Richard’s Top 10 Books of the Year: 2010
Well, there are so many books that I didn’t get to, and I know I’ll be reading a ton in January, but here is my list of the top ten books that I read in 2010. They all totally blew my mind. They are in no particular order.
The Physics of Imaginary Objects
by Tina May Hall
A dark, surreal lyrical collection of shorts dripping with emotion and truth. Drue Heinz Prize winner. She was a new voice to me, and one that really resonated, haunting me for weeks.
by Lindsay Hunter
She never shies away from sex, violence or brutal honesty. I loved this debut collection, so much fun. Be sure to read Lindsay’s work wherever you see it, or come out to Quickies! Chicago.
It Came From Del Rio and The Ones That Got Away
by Stephen Graham Jones
I’m going to cheat a bit here and give Stephen two as one. Del Rio was a wild ride, set in Texas, with a bunny-headed vigilante and chupacabras. His short stories never cease to amaze me, blending the best of genre fiction (horror, fantasy, science fiction) with the elevated prose and honesty of literary fiction.
by Benjamin Percy
This is the story of man vs. nature, and sometimes nature wins. Percy is a master of the authoritative voice, and set in the Oregon woods, this father-son-grandson story is also one about hope and loss and love. Such a great debut novel, I’ve been enjoying his short fiction for years.
In The Mean Time
by Paul Tremblay
How can you create tension and unease at the same time that you create beauty and love? Dysfunctional and surreal, this is a collection that I just couldn’t put down. So good.
by Craig Davidson
More broken, dysfunctional characters, this time from Craig Davidson. Like many on this list, I’ve been a fan of his work for a long time. Visceral, painful, and extremely rewarding.
Under the Dome
by Stephen King
I know, look a BIG PRESS and a BIG AUTHOR. I’ve been a fan of King since high school, and I think this is his best book in years. It’s expansive, as he’s known to be, but the story, the characters, this small town trapped under a dome – it’s as addictive as his work always is to me, and even at 1000+ pages, I cruised through this.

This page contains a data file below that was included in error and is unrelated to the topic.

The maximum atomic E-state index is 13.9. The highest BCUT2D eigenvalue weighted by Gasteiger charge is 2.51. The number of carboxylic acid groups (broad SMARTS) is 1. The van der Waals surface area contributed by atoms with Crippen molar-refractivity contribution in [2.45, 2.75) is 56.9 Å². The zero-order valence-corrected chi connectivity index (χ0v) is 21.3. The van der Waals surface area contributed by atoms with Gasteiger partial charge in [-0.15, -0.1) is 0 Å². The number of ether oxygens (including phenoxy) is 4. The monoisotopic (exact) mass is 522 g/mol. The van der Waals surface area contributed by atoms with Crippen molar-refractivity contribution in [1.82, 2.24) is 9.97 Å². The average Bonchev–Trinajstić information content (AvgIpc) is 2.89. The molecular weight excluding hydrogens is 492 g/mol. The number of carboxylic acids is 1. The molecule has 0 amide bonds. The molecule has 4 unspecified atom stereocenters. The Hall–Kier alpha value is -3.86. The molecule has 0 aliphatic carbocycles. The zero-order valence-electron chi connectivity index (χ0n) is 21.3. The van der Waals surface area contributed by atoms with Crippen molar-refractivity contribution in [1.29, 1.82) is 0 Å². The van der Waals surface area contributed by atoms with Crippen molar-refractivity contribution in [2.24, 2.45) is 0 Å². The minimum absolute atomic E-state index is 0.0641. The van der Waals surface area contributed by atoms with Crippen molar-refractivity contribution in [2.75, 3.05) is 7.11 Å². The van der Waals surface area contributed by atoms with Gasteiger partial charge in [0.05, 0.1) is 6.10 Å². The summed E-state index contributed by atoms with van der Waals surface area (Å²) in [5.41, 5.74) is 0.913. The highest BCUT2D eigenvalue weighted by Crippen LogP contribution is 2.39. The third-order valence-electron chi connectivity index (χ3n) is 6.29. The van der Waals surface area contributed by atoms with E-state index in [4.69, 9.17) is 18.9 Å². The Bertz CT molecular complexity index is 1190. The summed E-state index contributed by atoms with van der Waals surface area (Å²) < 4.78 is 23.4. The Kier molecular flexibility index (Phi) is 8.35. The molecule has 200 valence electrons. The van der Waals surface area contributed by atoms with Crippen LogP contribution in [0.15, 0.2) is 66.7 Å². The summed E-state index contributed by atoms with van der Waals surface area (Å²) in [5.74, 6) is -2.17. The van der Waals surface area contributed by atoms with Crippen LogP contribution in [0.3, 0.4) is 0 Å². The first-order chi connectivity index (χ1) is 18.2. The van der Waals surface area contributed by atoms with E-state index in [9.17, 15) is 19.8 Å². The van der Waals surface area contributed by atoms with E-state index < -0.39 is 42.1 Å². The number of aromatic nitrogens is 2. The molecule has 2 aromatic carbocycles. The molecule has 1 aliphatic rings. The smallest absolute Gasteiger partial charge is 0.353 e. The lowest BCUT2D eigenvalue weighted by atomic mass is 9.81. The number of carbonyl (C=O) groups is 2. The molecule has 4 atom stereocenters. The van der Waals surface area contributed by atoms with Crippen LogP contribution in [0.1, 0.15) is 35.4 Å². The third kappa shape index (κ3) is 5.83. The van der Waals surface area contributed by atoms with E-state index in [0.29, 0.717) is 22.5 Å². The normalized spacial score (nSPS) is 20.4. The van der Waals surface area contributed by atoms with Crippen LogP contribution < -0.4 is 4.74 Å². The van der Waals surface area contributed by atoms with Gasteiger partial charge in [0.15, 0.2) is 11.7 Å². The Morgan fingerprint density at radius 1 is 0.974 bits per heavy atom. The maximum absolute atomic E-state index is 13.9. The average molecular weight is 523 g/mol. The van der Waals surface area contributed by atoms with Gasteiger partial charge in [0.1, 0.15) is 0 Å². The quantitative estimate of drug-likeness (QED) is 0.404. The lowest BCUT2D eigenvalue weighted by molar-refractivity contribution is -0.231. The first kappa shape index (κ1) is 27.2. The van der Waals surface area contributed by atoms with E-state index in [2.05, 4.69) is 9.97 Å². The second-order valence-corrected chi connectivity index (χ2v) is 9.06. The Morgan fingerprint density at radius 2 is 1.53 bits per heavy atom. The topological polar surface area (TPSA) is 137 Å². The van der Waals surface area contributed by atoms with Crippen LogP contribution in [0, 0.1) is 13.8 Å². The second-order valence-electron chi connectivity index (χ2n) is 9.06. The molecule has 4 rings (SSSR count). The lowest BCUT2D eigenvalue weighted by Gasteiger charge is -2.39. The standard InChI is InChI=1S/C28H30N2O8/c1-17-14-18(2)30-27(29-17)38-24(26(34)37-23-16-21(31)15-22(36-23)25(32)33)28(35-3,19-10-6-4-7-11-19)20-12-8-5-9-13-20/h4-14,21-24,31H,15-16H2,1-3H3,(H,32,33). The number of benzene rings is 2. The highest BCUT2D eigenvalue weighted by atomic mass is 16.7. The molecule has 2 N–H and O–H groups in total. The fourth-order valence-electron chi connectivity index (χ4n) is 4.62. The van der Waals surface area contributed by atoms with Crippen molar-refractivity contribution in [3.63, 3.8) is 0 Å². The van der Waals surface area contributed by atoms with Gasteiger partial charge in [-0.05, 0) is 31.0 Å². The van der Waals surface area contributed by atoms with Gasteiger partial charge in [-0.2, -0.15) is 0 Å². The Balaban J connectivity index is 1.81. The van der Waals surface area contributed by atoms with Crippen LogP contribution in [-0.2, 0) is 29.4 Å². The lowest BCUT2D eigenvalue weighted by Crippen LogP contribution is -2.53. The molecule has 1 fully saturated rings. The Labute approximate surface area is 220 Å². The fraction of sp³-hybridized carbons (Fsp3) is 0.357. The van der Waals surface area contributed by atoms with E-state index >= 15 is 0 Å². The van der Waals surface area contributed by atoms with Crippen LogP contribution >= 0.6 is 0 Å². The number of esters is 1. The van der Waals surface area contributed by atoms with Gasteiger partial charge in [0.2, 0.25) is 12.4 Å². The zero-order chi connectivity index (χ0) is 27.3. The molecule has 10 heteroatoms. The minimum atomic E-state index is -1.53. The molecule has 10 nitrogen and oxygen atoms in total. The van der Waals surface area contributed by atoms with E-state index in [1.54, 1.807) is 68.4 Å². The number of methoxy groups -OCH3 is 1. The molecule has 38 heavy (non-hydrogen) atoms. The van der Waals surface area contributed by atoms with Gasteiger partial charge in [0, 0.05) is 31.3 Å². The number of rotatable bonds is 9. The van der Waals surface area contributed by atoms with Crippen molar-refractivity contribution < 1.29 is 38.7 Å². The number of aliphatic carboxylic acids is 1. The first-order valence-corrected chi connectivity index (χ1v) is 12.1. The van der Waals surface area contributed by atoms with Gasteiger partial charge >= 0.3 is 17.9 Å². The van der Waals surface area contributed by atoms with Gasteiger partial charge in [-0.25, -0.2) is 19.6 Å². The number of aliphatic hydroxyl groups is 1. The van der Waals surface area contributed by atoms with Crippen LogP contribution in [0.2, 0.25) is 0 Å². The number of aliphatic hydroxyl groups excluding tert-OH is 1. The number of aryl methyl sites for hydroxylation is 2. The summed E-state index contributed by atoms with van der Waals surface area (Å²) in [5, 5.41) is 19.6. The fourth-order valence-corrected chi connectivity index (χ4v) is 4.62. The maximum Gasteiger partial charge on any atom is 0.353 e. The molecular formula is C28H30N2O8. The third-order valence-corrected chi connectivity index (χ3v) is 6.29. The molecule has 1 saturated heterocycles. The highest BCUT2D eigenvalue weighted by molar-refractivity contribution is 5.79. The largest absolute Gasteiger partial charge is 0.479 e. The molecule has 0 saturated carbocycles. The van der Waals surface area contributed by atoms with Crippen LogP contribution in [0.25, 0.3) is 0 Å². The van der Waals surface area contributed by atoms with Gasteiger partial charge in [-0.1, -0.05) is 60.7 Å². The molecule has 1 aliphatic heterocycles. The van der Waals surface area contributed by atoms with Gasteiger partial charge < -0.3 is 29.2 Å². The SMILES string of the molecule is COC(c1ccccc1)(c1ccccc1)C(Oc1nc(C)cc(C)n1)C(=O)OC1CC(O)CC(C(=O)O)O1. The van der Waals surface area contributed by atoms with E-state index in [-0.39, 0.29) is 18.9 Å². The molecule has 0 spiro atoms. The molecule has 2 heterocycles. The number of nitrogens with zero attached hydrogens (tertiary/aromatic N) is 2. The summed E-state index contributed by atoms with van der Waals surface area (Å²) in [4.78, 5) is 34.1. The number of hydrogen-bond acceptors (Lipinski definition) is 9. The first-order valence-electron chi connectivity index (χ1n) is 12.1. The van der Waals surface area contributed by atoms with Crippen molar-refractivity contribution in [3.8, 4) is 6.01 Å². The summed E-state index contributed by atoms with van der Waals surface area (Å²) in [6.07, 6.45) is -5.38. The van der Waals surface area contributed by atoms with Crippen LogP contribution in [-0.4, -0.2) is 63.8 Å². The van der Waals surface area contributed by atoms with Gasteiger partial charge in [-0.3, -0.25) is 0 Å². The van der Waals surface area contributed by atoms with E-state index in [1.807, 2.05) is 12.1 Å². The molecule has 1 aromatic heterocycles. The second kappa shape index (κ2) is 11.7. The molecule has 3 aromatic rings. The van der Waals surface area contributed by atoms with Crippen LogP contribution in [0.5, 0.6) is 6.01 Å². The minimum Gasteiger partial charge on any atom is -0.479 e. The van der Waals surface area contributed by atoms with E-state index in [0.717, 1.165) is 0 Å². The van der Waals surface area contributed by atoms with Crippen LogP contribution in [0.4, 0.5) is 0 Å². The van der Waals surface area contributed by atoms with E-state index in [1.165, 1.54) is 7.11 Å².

by Nik Korpon
My label mate at OWP and fellow neo-noir author, this was a book that I couldn’t wait for, so happy to see it out. Dark, gritty, set in Baltimore, it’s also funny, touching and full of love. A great debut.
by Chris Deal
This started out as a 100 word contest that I created at The Velvet. Chris Deal just exploded with stories and ideas, and won it with authority. I told him he needed to put this into a collection and get it out there. He did that, and I am so proud, and excited that he did this. His work is dark, surreal, visionary and touching. Expect more from him.
by Caleb J Ross
Soon to be published with OWP as well, Caleb is one of the smartest, most connected, giving authors I know. This collection is just the tip of the iceberg. Dysfunctional families, riddled with despair and loss, his stories are also emotional and touching. Keep an eye out for more from Caleb as well.
Support your small, independent presses and pick up one of these titles today. You won’t regret it.
Thanks for the nod, Richard. I just ordered Tina’s book, and I suspect I’ll be reading Nik’s at some point. Oh, and I agree on the Davidson book as well.
My pleasure. Love to hear your thoughts on TPOIA, I’ll keep my eyes peeled for your GR post.
Many thanks, Richard. This post made my 2010 officially great.
2011 is going to be your best year yet, Caleb. Keep on kicking butt.